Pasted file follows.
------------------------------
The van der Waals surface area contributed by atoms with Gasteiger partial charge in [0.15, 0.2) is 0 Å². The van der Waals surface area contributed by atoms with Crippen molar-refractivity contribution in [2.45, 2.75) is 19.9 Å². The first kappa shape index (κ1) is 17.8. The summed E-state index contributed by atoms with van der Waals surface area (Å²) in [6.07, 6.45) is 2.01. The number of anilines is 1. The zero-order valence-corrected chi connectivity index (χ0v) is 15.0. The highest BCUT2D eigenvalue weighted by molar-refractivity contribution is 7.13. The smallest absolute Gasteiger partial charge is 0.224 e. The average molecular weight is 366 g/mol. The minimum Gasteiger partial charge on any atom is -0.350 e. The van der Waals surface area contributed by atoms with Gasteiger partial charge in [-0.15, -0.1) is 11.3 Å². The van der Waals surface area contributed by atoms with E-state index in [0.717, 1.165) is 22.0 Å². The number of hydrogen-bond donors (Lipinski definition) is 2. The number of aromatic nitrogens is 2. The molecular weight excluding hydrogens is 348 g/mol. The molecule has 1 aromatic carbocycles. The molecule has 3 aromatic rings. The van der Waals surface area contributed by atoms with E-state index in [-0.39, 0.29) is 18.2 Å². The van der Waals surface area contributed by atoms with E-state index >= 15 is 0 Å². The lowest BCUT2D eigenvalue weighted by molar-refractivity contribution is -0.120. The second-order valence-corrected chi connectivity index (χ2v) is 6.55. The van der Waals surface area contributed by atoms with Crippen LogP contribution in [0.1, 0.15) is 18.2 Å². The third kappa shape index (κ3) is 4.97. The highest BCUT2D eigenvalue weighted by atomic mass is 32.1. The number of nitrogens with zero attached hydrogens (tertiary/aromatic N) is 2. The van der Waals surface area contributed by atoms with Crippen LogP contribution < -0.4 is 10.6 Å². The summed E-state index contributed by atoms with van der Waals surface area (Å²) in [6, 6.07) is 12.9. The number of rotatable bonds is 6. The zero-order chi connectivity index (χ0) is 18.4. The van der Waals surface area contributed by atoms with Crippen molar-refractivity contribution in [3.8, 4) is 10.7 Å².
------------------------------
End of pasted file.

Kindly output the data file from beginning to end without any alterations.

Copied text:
The van der Waals surface area contributed by atoms with Gasteiger partial charge in [0.15, 0.2) is 0 Å². The van der Waals surface area contributed by atoms with Crippen molar-refractivity contribution in [2.45, 2.75) is 19.9 Å². The first kappa shape index (κ1) is 17.8. The summed E-state index contributed by atoms with van der Waals surface area (Å²) in [6.07, 6.45) is 2.01. The number of anilines is 1. The zero-order valence-corrected chi connectivity index (χ0v) is 15.0. The highest BCUT2D eigenvalue weighted by molar-refractivity contribution is 7.13. The smallest absolute Gasteiger partial charge is 0.224 e. The average molecular weight is 366 g/mol. The minimum Gasteiger partial charge on any atom is -0.350 e. The van der Waals surface area contributed by atoms with Gasteiger partial charge in [-0.15, -0.1) is 11.3 Å². The van der Waals surface area contributed by atoms with E-state index in [0.717, 1.165) is 22.0 Å². The number of hydrogen-bond donors (Lipinski definition) is 2. The number of aromatic nitrogens is 2. The molecular weight excluding hydrogens is 348 g/mol. The molecule has 1 aromatic carbocycles. The molecule has 3 aromatic rings. The van der Waals surface area contributed by atoms with E-state index in [-0.39, 0.29) is 18.2 Å². The van der Waals surface area contributed by atoms with E-state index >= 15 is 0 Å². The lowest BCUT2D eigenvalue weighted by molar-refractivity contribution is -0.120. The second-order valence-corrected chi connectivity index (χ2v) is 6.55. The van der Waals surface area contributed by atoms with Crippen LogP contribution in [0.1, 0.15) is 18.2 Å². The third kappa shape index (κ3) is 4.97. The highest BCUT2D eigenvalue weighted by atomic mass is 32.1. The number of nitrogens with zero attached hydrogens (tertiary/aromatic N) is 2. The van der Waals surface area contributed by atoms with Crippen LogP contribution < -0.4 is 10.6 Å². The summed E-state index contributed by atoms with van der Waals surface area (Å²) in [6, 6.07) is 12.9. The number of rotatable bonds is 6. The zero-order chi connectivity index (χ0) is 18.4. The van der Waals surface area contributed by atoms with Crippen molar-refractivity contribution in [3.8, 4) is 10.7 Å².